My advice to my younger self would be to not look at your path to your goal as one that is linear – even if you think you are taking radical paths that have never before been traversed upon you are in-fact, naturally following a linear path. Your hard work or distinct behavior should not account for evidence to confirm your bias. They are merely obstacles placed on the vertical which you just have to navigate or work through no matter what. The obstacle which I’ve encountered is one placed along the horizontal. One might ask what difference does it make – the obstacles placed on the vertical will NOT forbid you from moving ahead towards the goal. These are merely there to slow you down. Maybe you got a low score on a standardized test and wanted to retake it – you’re just being slowed down while still staying on that straight path. Keep in mind that not all have the same obstacles – everyone has a different goal and hence, an action plan which they set for themselves or mutually agreed upon with a third-party. The horizontal obstacle is a roadblock to keep you from progressing further on that path to your goal. While a horizontal obstacle might seem like something that forbids you completely from reaching your goal, it really isn’t.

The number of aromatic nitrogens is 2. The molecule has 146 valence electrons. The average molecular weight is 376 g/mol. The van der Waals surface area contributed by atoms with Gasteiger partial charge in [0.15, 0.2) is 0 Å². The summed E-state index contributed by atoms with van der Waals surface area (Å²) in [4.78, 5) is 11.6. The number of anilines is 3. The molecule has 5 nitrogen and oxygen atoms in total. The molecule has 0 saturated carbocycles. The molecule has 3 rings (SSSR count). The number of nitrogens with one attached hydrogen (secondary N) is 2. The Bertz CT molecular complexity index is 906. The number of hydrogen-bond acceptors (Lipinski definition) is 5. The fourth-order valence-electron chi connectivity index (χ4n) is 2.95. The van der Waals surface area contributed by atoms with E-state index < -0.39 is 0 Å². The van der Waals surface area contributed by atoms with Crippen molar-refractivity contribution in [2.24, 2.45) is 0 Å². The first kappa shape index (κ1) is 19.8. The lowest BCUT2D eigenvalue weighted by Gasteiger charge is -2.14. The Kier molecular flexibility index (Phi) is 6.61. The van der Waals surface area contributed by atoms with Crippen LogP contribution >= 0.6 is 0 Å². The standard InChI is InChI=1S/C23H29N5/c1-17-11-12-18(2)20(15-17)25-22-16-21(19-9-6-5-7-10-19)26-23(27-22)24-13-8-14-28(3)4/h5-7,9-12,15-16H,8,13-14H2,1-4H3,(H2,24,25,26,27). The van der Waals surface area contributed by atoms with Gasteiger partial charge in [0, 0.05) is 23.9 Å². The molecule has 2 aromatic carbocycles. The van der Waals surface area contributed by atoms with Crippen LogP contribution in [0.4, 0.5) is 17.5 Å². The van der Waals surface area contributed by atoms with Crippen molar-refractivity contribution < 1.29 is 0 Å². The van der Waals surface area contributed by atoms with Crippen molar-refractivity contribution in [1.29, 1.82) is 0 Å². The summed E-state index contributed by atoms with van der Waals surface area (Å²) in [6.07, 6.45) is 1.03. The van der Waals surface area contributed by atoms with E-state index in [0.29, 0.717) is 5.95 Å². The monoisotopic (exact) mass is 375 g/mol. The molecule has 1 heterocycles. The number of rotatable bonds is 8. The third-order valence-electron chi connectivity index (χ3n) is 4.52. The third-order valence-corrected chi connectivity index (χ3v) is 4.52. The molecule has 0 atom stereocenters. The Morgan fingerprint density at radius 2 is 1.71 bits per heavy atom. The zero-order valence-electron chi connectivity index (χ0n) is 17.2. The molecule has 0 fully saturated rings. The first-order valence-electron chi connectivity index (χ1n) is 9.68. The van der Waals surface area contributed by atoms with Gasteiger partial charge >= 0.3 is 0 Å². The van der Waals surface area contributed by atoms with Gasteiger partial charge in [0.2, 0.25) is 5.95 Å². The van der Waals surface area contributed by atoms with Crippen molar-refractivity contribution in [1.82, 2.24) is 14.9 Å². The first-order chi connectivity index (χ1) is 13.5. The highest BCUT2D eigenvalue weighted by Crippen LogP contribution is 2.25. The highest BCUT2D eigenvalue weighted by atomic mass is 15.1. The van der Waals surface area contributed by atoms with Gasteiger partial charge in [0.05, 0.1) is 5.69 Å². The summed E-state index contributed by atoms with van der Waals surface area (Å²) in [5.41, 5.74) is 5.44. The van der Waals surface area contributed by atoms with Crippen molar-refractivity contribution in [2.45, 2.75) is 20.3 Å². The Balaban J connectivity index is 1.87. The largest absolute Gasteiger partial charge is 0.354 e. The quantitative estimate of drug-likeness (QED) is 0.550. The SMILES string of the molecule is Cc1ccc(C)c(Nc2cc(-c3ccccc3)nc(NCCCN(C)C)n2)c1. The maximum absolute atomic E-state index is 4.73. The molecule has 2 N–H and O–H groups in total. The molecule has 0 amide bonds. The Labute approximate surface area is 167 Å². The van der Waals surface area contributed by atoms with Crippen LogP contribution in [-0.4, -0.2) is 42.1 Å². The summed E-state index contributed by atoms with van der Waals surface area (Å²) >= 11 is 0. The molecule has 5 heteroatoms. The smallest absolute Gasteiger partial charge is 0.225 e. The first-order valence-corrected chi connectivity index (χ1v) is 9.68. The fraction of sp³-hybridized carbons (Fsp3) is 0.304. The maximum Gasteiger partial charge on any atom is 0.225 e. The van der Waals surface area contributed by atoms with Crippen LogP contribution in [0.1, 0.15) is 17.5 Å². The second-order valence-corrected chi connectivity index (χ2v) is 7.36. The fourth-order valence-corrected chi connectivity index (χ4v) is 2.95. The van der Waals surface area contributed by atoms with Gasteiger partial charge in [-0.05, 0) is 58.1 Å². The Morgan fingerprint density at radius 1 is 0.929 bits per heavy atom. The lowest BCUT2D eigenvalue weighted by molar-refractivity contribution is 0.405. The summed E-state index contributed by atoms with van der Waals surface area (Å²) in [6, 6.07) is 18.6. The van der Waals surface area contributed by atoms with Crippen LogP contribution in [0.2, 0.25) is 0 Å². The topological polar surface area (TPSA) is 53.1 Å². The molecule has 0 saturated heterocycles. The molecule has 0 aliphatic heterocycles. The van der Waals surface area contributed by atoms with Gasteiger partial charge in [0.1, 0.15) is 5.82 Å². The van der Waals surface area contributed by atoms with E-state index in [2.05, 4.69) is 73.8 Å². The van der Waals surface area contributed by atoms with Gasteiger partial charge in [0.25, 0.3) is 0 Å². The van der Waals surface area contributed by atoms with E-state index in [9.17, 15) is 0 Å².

To deal with an horizontal obstacle, you have to realize that this obstacle was designed to be overcome in the long term. If I was telling myself this a couple months if not, days ago, I would have welcomed it with nothing but skepticism. This should seem like complete gibberish because we are told our short-term actions determine our results in the long-term. While this notion is agreeable in most cases, a horizontal obstacle requires you to think out-of-the-box! You not just explore radical options, but also develop REALISTIC action plans to make them reality, with much emphasis on the word realistic. Someone like me, who suffers from schizophrenia is lead to believe an idealistic and logical plan will certainly work. When it doesn’t – we rebel, loathe our existence and get more aggressive with our pursuits. But that does NOT help because your resources are now invested in something that isn’t helping navigate around this obstacle.

Don’t seek (never!) validation from anyone, even your parents, siblings and close friends. You are your best person to judge. Sometimes, I’ve found myself doing things merely to get validated by others. While this yields fantastic results in the short-term, it doesn’t help challenging obstacles as the one discussed above, obstacle which most people give up to. These obstacles make an average person feel like they’ve hit a dead end, only an intellectual who’s self-invested his/her resources will realize the bigger picture and work on a realistic solution that is statistically bound to work.

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Why Girls Don’t Like Me

I’ve been doing some analysis into why they don’t and here I document what I think are likely explanations (or theories) for it.

Averages matter:

We have been hard-wired to find averages attractive/desirable. An average face, character or personality all contribute to the attractiveness factor. The less deviated you are from the parameters of the average population, the more likely people are to find you attractive and/or desirable.

Societal perception: